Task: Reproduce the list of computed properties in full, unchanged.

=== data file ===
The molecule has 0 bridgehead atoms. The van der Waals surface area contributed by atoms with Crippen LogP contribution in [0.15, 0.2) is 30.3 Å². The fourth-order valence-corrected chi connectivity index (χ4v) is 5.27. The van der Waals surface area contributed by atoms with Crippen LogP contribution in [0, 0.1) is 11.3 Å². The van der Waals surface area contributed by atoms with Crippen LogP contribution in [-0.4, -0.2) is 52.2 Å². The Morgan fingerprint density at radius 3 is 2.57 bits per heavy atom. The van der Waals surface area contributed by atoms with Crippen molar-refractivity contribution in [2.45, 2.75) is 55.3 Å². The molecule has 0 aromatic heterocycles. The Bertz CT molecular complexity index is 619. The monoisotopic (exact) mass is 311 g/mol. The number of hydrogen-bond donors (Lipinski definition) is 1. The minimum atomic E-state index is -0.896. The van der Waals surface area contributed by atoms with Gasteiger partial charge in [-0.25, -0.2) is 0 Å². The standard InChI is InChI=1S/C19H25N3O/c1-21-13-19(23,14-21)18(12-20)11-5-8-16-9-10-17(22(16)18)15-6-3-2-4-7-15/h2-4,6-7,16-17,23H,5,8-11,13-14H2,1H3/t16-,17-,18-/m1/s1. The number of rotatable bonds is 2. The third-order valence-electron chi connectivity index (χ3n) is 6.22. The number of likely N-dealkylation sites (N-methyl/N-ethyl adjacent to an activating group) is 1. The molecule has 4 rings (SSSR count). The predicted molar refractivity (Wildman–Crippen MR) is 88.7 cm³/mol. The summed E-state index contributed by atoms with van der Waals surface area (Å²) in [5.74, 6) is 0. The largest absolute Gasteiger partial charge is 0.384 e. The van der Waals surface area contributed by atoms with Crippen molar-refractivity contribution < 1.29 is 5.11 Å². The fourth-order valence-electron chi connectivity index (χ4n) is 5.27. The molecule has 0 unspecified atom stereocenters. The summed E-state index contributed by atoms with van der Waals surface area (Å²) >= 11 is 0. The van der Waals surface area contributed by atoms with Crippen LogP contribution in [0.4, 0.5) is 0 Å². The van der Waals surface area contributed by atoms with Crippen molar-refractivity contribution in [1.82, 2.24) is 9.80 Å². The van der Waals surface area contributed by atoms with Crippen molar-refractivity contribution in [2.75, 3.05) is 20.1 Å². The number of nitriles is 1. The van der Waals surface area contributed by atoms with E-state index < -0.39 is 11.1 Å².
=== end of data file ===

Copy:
The molecule has 0 bridgehead atoms. The van der Waals surface area contributed by atoms with Crippen LogP contribution in [0.15, 0.2) is 30.3 Å². The fourth-order valence-corrected chi connectivity index (χ4v) is 5.27. The van der Waals surface area contributed by atoms with Crippen LogP contribution in [0, 0.1) is 11.3 Å². The van der Waals surface area contributed by atoms with Crippen LogP contribution in [-0.4, -0.2) is 52.2 Å². The Morgan fingerprint density at radius 3 is 2.57 bits per heavy atom. The van der Waals surface area contributed by atoms with Crippen molar-refractivity contribution in [2.45, 2.75) is 55.3 Å². The molecule has 0 aromatic heterocycles. The Bertz CT molecular complexity index is 619. The monoisotopic (exact) mass is 311 g/mol. The number of hydrogen-bond donors (Lipinski definition) is 1. The minimum atomic E-state index is -0.896. The van der Waals surface area contributed by atoms with Gasteiger partial charge in [-0.25, -0.2) is 0 Å². The standard InChI is InChI=1S/C19H25N3O/c1-21-13-19(23,14-21)18(12-20)11-5-8-16-9-10-17(22(16)18)15-6-3-2-4-7-15/h2-4,6-7,16-17,23H,5,8-11,13-14H2,1H3/t16-,17-,18-/m1/s1. The number of rotatable bonds is 2. The third-order valence-electron chi connectivity index (χ3n) is 6.22. The number of likely N-dealkylation sites (N-methyl/N-ethyl adjacent to an activating group) is 1. The molecule has 4 rings (SSSR count). The predicted molar refractivity (Wildman–Crippen MR) is 88.7 cm³/mol. The summed E-state index contributed by atoms with van der Waals surface area (Å²) in [5.74, 6) is 0. The largest absolute Gasteiger partial charge is 0.384 e. The van der Waals surface area contributed by atoms with Crippen molar-refractivity contribution < 1.29 is 5.11 Å². The fourth-order valence-electron chi connectivity index (χ4n) is 5.27. The molecule has 0 unspecified atom stereocenters. The summed E-state index contributed by atoms with van der Waals surface area (Å²) >= 11 is 0. The van der Waals surface area contributed by atoms with Crippen LogP contribution in [0.4, 0.5) is 0 Å². The van der Waals surface area contributed by atoms with Crippen molar-refractivity contribution in [1.82, 2.24) is 9.80 Å². The van der Waals surface area contributed by atoms with Crippen molar-refractivity contribution in [2.75, 3.05) is 20.1 Å². The number of nitriles is 1. The van der Waals surface area contributed by atoms with E-state index < -0.39 is 11.1 Å².